Pakistan can grow to become a service and software powerhouse in the region
Launched at the ‘Accelerating a Sustainable Digital Economy’ summit held this week by SAMENA Council, a new report from Huawei and Arthur D. Little focusses on recommended policy actions for Middle East countries to realise their digital visions for a sustained economic recovery from the pandemic and enhanced resilience. The new study focuses specifically on the Middle East and builds on an earlier collaborative report by Huawei and Arthur D. Little this summer titled “Think Digital. Think Archetype. Your Digital economy model.”
Pakistan is currently defined as an “ICT Novice” archetype, owing to the low adoption of ICT products and services and limited ICT infrastructure. That said, the report shows that with the right policies, it can leverage its low cost base and large workforce to become a service and software powerhouse. Arthur D. Little suggests this can be achieved by uplifting the supply and demand sides of the digital economy in tandem, improving digital infrastructure, access and capabilities, while fostering a strong ecosystem around clusters of strategic industries such as software and entertainment. In all, the consultancy group has estimated gains in excess of US$1.9 billion and thousands of high-quality jobs can be created.
The digital economy is estimated to account for 4.5 to 15.5 percent of world GDP today, depending on the definition. In its broadest definition, this equates to US$11.5 trillion and is growing at around 3x the rate of overall GDP. In the Middle East, Arthur D. Little estimates the digital economy’s contribution to GDP ranges from 6.4 percent in Saudi Arabia, 4.3 percent in UAE, 2.1 percent in Oman, and 1 percent in Pakistan, compared to 9 percent in the USA and 7.7 percent in the UK. This illustrates the scale of the digital gap to be unlocked in the region, if the correct policies are implemented.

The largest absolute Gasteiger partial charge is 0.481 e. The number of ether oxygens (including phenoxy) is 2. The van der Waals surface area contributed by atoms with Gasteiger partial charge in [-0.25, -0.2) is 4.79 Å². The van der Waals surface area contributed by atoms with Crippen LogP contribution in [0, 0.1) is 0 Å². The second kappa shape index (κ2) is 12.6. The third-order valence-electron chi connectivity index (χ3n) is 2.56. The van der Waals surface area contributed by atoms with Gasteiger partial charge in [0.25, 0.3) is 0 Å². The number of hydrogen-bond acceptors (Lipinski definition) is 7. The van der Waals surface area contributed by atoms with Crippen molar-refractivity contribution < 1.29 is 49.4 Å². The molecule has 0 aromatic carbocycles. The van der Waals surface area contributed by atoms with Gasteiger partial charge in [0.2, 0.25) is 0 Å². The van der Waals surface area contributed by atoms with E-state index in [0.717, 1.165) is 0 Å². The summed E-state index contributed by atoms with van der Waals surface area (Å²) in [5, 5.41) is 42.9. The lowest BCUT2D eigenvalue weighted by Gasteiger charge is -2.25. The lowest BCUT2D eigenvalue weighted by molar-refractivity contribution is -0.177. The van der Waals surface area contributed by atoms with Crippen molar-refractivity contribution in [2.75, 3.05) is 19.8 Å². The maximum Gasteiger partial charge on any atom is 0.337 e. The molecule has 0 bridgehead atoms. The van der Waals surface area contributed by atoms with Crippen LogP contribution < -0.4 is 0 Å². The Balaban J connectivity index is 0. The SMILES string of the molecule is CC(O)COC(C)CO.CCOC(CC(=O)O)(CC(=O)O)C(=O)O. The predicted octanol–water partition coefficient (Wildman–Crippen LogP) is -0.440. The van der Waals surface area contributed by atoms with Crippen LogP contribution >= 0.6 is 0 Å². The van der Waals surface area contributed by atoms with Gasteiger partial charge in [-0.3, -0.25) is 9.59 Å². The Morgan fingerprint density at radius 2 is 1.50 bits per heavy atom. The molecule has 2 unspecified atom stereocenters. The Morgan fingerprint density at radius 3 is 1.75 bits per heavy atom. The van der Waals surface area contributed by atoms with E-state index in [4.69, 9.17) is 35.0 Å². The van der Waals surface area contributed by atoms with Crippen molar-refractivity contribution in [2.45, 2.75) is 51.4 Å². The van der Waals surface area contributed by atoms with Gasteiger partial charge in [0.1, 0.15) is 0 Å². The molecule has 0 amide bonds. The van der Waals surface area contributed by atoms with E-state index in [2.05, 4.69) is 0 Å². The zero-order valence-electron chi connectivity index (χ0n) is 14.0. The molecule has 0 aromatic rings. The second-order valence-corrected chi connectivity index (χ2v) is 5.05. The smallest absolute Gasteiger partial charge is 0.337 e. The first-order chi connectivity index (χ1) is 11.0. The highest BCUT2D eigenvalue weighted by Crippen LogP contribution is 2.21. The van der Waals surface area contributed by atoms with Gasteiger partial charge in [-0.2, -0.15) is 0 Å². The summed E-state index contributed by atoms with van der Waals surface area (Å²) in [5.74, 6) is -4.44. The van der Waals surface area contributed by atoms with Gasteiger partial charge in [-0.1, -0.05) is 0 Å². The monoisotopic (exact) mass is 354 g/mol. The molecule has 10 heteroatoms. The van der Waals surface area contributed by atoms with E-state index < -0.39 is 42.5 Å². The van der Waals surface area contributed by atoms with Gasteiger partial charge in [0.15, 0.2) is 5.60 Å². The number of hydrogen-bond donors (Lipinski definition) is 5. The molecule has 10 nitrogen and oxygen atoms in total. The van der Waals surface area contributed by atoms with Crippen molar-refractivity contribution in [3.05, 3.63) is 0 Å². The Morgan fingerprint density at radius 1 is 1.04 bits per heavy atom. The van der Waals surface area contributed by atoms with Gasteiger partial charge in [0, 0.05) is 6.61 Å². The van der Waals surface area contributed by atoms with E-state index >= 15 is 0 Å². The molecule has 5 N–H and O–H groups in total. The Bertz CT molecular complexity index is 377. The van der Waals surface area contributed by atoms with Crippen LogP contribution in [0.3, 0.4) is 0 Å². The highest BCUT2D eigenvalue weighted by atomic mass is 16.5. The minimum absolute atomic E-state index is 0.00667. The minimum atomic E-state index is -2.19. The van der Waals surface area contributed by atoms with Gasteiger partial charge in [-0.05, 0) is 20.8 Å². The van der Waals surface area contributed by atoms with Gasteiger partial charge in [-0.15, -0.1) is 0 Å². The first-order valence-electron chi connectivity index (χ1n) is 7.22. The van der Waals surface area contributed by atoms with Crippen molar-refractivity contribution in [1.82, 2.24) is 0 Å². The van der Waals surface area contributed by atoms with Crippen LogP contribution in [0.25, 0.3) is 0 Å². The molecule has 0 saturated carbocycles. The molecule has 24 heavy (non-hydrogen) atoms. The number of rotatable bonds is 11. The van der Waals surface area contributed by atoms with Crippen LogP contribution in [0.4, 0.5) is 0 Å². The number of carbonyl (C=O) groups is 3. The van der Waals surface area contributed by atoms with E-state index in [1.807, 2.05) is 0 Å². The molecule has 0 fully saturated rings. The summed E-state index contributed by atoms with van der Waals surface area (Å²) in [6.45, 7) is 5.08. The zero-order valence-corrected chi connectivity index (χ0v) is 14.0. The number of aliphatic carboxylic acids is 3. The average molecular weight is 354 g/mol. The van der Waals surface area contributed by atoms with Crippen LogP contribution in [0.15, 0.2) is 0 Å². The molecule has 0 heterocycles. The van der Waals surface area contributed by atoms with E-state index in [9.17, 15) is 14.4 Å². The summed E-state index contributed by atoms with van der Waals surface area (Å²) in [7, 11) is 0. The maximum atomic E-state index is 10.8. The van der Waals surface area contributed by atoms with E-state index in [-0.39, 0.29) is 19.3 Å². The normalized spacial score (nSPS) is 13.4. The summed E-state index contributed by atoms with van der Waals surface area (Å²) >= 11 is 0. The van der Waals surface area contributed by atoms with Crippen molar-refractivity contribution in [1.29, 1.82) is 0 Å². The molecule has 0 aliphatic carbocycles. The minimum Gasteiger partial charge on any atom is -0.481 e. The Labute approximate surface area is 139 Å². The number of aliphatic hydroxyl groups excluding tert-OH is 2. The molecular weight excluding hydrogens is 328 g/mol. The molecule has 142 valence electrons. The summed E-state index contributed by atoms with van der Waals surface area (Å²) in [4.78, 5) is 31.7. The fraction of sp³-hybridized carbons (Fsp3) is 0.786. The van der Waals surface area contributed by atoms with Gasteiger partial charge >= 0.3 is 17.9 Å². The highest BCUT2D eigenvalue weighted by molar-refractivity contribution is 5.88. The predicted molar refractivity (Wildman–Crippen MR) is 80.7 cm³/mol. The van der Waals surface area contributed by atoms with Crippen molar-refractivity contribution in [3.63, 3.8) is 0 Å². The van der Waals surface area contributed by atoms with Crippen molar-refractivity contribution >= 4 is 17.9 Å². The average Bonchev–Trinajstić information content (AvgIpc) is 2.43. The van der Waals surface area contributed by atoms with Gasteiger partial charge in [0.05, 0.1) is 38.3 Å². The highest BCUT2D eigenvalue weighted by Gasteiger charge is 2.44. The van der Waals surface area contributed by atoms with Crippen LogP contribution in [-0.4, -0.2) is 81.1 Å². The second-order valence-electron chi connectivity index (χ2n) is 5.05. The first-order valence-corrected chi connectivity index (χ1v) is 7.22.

Accelerating digitalisation will boost industrial growth and productivity, improve societal well-being, and benefit consumers via cost and time savings. “Successful digital economies require a whole range of infrastructure and capabilities, but countries often have scarce resources and finite funds. Choosing and prioritizing focus areas is therefore key,” said Rajesh Duneja, Partner at Arthur D. Little.
“As the digital economy becomes a key driving force behind economic development in the Middle East, we must continue to measure the true impact of its development, and the best practices that are helping countries to success today. At Huawei, working collectively with global institutions and think tanks in the areas of theory and research are incredibly important to achieving this end,” noted a Huawei executive.
The report details the gaps in the digital economy holding back achievement of their respective digital visions, and the recommendations to lead to value-creating outcomes.